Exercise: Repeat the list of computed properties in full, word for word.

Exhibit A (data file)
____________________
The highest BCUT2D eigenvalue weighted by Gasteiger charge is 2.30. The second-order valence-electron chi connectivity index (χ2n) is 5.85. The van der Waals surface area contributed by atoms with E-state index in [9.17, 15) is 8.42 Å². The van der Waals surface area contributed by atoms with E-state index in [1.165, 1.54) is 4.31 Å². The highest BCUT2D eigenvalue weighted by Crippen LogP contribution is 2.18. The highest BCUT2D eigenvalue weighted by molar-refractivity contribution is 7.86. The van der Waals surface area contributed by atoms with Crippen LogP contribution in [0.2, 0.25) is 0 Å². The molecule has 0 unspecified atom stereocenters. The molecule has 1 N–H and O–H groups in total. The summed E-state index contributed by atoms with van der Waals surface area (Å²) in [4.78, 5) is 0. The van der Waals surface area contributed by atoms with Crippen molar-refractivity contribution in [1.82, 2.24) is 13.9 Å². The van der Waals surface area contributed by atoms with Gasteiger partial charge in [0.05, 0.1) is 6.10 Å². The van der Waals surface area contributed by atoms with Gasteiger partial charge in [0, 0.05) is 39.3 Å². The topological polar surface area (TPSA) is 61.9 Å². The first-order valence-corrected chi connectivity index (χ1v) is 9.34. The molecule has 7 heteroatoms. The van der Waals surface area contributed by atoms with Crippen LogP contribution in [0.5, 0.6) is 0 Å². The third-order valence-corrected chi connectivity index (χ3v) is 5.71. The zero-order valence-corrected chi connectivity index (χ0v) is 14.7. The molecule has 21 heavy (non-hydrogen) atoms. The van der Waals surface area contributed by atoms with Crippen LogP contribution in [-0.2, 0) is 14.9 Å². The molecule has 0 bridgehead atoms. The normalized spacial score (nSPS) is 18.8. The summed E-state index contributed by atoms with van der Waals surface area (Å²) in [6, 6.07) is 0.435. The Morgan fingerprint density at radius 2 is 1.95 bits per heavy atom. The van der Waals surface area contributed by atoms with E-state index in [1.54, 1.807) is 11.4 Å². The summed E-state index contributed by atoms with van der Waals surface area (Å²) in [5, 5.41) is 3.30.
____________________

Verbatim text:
The highest BCUT2D eigenvalue weighted by Gasteiger charge is 2.30. The second-order valence-electron chi connectivity index (χ2n) is 5.85. The van der Waals surface area contributed by atoms with E-state index in [9.17, 15) is 8.42 Å². The van der Waals surface area contributed by atoms with E-state index in [1.165, 1.54) is 4.31 Å². The highest BCUT2D eigenvalue weighted by Crippen LogP contribution is 2.18. The highest BCUT2D eigenvalue weighted by molar-refractivity contribution is 7.86. The van der Waals surface area contributed by atoms with Crippen LogP contribution in [0.2, 0.25) is 0 Å². The molecule has 0 unspecified atom stereocenters. The molecule has 1 N–H and O–H groups in total. The summed E-state index contributed by atoms with van der Waals surface area (Å²) in [4.78, 5) is 0. The van der Waals surface area contributed by atoms with Crippen molar-refractivity contribution in [1.82, 2.24) is 13.9 Å². The van der Waals surface area contributed by atoms with Gasteiger partial charge in [0.05, 0.1) is 6.10 Å². The van der Waals surface area contributed by atoms with Gasteiger partial charge in [0, 0.05) is 39.3 Å². The topological polar surface area (TPSA) is 61.9 Å². The first-order valence-corrected chi connectivity index (χ1v) is 9.34. The molecule has 7 heteroatoms. The van der Waals surface area contributed by atoms with Crippen LogP contribution in [0.5, 0.6) is 0 Å². The third-order valence-corrected chi connectivity index (χ3v) is 5.71. The zero-order valence-corrected chi connectivity index (χ0v) is 14.7. The molecule has 21 heavy (non-hydrogen) atoms. The van der Waals surface area contributed by atoms with Crippen LogP contribution in [-0.2, 0) is 14.9 Å². The molecule has 0 bridgehead atoms. The normalized spacial score (nSPS) is 18.8. The summed E-state index contributed by atoms with van der Waals surface area (Å²) in [6, 6.07) is 0.435. The Morgan fingerprint density at radius 2 is 1.95 bits per heavy atom. The van der Waals surface area contributed by atoms with E-state index in [1.54, 1.807) is 11.4 Å². The summed E-state index contributed by atoms with van der Waals surface area (Å²) in [5, 5.41) is 3.30.